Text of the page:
Cindy’s problems begin to effect her marriage with Clark who seemingly starts seeing another woman which puts Jende in an awkward position when Cindy demands that Jende spy on Clark and report back to her which creates tensions with Jende’s relationship with Clark. With the 2008 stock market crash and financial upheaval, things change drastically for both the Edwards and the Jongas as downsizing leads to Jende losing his job and then tragedy strikes one of the families. By the end of the play, the American Dreams of both families have drastically changed.

It’s hard to write about Behold the Dreamers without revealing plot details that would be obvious spoilers. I also need to make clear that I’m not familiar with the original novel…I can’t judge if this is a faithful adaptation of the original material or not but being familiar with Book-It’s aesthetic, most of their productions do tend to being faithful, (if not OVERLY faithful) to source material. Which might be one of the many problems with this play. Book-It shows do tend to be on the longer side and one of the crippling issues with Behold the Dreamers: The Play is the fact it’s a long show that unfortunately FEELS very long. I don’t think Ms Platt’s skills as director or book adapter have served her very well here. The pacing is…languid and too deliberate. Part of the problem is the fact so much of the plot takes place in cars, conversations between Jende and his employers but this production never conveys any sense of MOVEMENT to these draggy scenes. Lighting and video projections would have helped immensely here, helping to give some needed speed and tempo to the material. There’s no sense of urgency here… it’s all long conversations that feel static.

And, to be honest, many of the characters aren’t very well established or fleshed out to seem like real people. Really, the only character with any sense of vitality is Neni; she’s the strongest most interesting character in the entire play. Her need to succeed in America, to raise and support her family while improving herself and their lives serves as a great drive to her character arc and to the overall play. She’s the major source of energy and vitality and the only character that seems like she might be more than a character in a novel or play. (The strength of the character can also be attributed to the excellent performance by Angjelica McMillan in that role…she’s just great! Very personable and determined with great energy and huge amounts of stage presence…give Ms McMillan more roles, please, Seattle Theaters!)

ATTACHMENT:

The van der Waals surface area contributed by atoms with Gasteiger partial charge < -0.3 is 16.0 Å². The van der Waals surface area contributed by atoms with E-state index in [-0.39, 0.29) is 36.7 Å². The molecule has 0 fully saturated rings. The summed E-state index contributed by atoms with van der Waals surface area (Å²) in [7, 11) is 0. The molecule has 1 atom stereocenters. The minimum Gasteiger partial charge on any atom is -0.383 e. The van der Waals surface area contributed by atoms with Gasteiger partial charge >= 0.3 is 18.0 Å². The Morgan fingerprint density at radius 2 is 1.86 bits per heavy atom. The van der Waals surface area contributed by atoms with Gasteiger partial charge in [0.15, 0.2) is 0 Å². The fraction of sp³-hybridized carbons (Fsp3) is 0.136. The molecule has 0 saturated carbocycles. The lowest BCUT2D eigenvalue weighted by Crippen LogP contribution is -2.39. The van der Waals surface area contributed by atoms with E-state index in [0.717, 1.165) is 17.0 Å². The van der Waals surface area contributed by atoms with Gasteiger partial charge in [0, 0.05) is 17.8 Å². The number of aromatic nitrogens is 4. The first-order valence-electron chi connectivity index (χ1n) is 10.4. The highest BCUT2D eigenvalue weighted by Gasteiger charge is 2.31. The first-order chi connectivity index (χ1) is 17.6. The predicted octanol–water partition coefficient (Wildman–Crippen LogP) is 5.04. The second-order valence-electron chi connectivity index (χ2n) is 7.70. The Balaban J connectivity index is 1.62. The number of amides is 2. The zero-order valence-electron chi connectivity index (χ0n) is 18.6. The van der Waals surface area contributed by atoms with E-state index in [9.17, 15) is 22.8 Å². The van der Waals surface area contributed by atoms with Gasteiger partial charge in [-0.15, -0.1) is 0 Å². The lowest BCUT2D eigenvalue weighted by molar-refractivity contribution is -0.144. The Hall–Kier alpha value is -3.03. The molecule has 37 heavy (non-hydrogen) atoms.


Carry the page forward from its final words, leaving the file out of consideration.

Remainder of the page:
Sylvester Foday Kamara brings great charm and sincerity to his role as Jende but…the character doesn’t gel like Neni. Initially, Jende is portrayed as a positive go-getter with huge charisma and vitality but by the end of the play, he’s just…flat. The story takes a turn and the character seemingly gives up very easily without even trying to change the circumstances. I think part of the problem is the writing (and the direction) and it might be in the casting, too. Sylvester Foday Kamara is perfect casting for the Jende of the first half of the play (a winsome, optimistic winner) but not so much for the dreary quitter at the end. He’s too powerful to be believable as a whiny yutz.

As for the Edwards, they never really gel beyond cardboard characters either despite the presence of two strong actors (David Quicksall as Clark and Beth DeVries as Cindy) as the parents. Both are also a bit oddly schizoid in their characterizations. Clark is kinda/sorta a nice guy at times/a jerk at others, though wishy-washy about it. And poor Cindy is just a bit of a cliched mess…the messy socialite with dark secrets and a pill/booze problem is older than “the butler did it!” when it comes to worn out dramatic tropes.

The ensemble cast in support is quite strong here with most of the actors playing several roles. Bailey Ellis does a nice job as the rebellious son, Vince while Kamaria Hallums-Harris and Selena Whitaker-Paquiet were delightful as a pair of Neni’s best friends.

It’s a handsome looking show with some lovely costume work by Danielle Nieves but as I stated up above, the show needed the lighting, sound and visual effects designs to aid in telling all those stories set in vehicles. This show needs more movement and energy.

While I very much enjoyed the Neni character, overall the other characters in Behold the Dreamers failed to engage, mostly compounded by issues with the script and the direction. It’s great to see stories about African immigrants being told, but maybe they need to be told from purely African viewpoints. 

And, with better pacing.